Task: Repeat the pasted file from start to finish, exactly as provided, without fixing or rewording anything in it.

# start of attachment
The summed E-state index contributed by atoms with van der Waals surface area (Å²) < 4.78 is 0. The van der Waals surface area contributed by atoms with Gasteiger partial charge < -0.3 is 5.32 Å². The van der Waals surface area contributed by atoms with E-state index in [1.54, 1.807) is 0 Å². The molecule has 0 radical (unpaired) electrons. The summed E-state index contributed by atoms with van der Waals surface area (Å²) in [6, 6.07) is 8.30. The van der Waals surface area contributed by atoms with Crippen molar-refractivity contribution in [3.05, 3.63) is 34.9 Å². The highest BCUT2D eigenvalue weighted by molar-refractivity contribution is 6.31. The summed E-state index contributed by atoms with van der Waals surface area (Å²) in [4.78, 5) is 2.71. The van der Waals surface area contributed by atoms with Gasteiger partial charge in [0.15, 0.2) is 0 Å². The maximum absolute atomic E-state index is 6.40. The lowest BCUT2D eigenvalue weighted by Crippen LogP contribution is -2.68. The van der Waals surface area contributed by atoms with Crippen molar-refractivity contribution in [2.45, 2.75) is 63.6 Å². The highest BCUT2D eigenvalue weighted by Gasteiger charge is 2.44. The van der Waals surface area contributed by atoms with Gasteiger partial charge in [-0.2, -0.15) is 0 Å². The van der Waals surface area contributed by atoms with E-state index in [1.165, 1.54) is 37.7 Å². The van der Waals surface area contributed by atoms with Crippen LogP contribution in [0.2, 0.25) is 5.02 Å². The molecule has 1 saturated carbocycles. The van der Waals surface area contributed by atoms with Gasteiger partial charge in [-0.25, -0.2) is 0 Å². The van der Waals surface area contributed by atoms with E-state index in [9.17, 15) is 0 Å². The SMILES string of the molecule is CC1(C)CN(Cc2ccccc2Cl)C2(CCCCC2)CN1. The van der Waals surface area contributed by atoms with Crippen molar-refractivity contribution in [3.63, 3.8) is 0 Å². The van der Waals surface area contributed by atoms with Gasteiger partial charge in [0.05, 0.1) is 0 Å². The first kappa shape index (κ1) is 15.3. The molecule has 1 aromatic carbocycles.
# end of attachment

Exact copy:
The summed E-state index contributed by atoms with van der Waals surface area (Å²) < 4.78 is 0. The van der Waals surface area contributed by atoms with Gasteiger partial charge < -0.3 is 5.32 Å². The van der Waals surface area contributed by atoms with E-state index in [1.54, 1.807) is 0 Å². The molecule has 0 radical (unpaired) electrons. The summed E-state index contributed by atoms with van der Waals surface area (Å²) in [6, 6.07) is 8.30. The van der Waals surface area contributed by atoms with Crippen molar-refractivity contribution in [3.05, 3.63) is 34.9 Å². The highest BCUT2D eigenvalue weighted by molar-refractivity contribution is 6.31. The summed E-state index contributed by atoms with van der Waals surface area (Å²) in [4.78, 5) is 2.71. The van der Waals surface area contributed by atoms with Gasteiger partial charge in [0.15, 0.2) is 0 Å². The maximum absolute atomic E-state index is 6.40. The lowest BCUT2D eigenvalue weighted by Crippen LogP contribution is -2.68. The van der Waals surface area contributed by atoms with Crippen molar-refractivity contribution in [2.45, 2.75) is 63.6 Å². The highest BCUT2D eigenvalue weighted by Gasteiger charge is 2.44. The van der Waals surface area contributed by atoms with Gasteiger partial charge in [-0.2, -0.15) is 0 Å². The van der Waals surface area contributed by atoms with E-state index in [1.165, 1.54) is 37.7 Å². The van der Waals surface area contributed by atoms with Crippen LogP contribution in [0.2, 0.25) is 5.02 Å². The molecule has 1 saturated carbocycles. The van der Waals surface area contributed by atoms with Gasteiger partial charge in [-0.25, -0.2) is 0 Å². The van der Waals surface area contributed by atoms with E-state index in [9.17, 15) is 0 Å². The SMILES string of the molecule is CC1(C)CN(Cc2ccccc2Cl)C2(CCCCC2)CN1. The van der Waals surface area contributed by atoms with Crippen molar-refractivity contribution in [3.63, 3.8) is 0 Å². The van der Waals surface area contributed by atoms with Gasteiger partial charge in [0.05, 0.1) is 0 Å². The first kappa shape index (κ1) is 15.3. The molecule has 1 aromatic carbocycles.